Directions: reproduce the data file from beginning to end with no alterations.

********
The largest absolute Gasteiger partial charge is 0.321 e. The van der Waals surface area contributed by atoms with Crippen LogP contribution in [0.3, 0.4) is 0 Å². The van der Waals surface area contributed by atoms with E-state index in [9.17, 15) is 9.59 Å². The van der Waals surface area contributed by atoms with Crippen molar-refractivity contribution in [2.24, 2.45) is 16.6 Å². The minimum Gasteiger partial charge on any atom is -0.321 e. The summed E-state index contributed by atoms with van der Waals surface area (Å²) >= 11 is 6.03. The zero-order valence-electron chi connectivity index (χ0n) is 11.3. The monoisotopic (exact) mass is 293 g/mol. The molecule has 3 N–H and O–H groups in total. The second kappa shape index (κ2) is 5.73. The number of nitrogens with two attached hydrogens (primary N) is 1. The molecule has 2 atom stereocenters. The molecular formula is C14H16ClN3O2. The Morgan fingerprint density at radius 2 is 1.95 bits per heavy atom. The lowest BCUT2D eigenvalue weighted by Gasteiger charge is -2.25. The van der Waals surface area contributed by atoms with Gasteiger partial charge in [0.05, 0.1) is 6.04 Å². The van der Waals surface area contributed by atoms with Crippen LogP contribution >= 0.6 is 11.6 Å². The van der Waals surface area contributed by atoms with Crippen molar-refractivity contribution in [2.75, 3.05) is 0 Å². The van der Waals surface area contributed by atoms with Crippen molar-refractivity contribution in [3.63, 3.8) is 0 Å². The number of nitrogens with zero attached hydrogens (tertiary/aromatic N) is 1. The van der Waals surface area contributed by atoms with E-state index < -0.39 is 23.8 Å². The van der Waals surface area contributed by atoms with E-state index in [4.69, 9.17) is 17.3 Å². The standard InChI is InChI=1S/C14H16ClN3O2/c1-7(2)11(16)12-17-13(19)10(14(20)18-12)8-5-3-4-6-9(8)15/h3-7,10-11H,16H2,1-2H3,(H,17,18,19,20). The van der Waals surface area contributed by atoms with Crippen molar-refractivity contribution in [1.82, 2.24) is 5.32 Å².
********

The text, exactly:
The largest absolute Gasteiger partial charge is 0.321 e. The van der Waals surface area contributed by atoms with Crippen LogP contribution in [0.3, 0.4) is 0 Å². The van der Waals surface area contributed by atoms with E-state index in [9.17, 15) is 9.59 Å². The van der Waals surface area contributed by atoms with Crippen molar-refractivity contribution in [2.24, 2.45) is 16.6 Å². The minimum Gasteiger partial charge on any atom is -0.321 e. The summed E-state index contributed by atoms with van der Waals surface area (Å²) >= 11 is 6.03. The zero-order valence-electron chi connectivity index (χ0n) is 11.3. The monoisotopic (exact) mass is 293 g/mol. The molecule has 3 N–H and O–H groups in total. The second kappa shape index (κ2) is 5.73. The number of nitrogens with two attached hydrogens (primary N) is 1. The molecule has 2 atom stereocenters. The molecular formula is C14H16ClN3O2. The Morgan fingerprint density at radius 2 is 1.95 bits per heavy atom. The lowest BCUT2D eigenvalue weighted by Gasteiger charge is -2.25. The van der Waals surface area contributed by atoms with Gasteiger partial charge in [0.05, 0.1) is 6.04 Å². The van der Waals surface area contributed by atoms with Crippen LogP contribution >= 0.6 is 11.6 Å². The van der Waals surface area contributed by atoms with Crippen molar-refractivity contribution in [2.75, 3.05) is 0 Å². The van der Waals surface area contributed by atoms with Crippen molar-refractivity contribution in [3.63, 3.8) is 0 Å². The number of nitrogens with zero attached hydrogens (tertiary/aromatic N) is 1. The van der Waals surface area contributed by atoms with E-state index < -0.39 is 23.8 Å². The van der Waals surface area contributed by atoms with E-state index in [4.69, 9.17) is 17.3 Å². The standard InChI is InChI=1S/C14H16ClN3O2/c1-7(2)11(16)12-17-13(19)10(14(20)18-12)8-5-3-4-6-9(8)15/h3-7,10-11H,16H2,1-2H3,(H,17,18,19,20). The van der Waals surface area contributed by atoms with Crippen molar-refractivity contribution in [1.82, 2.24) is 5.32 Å².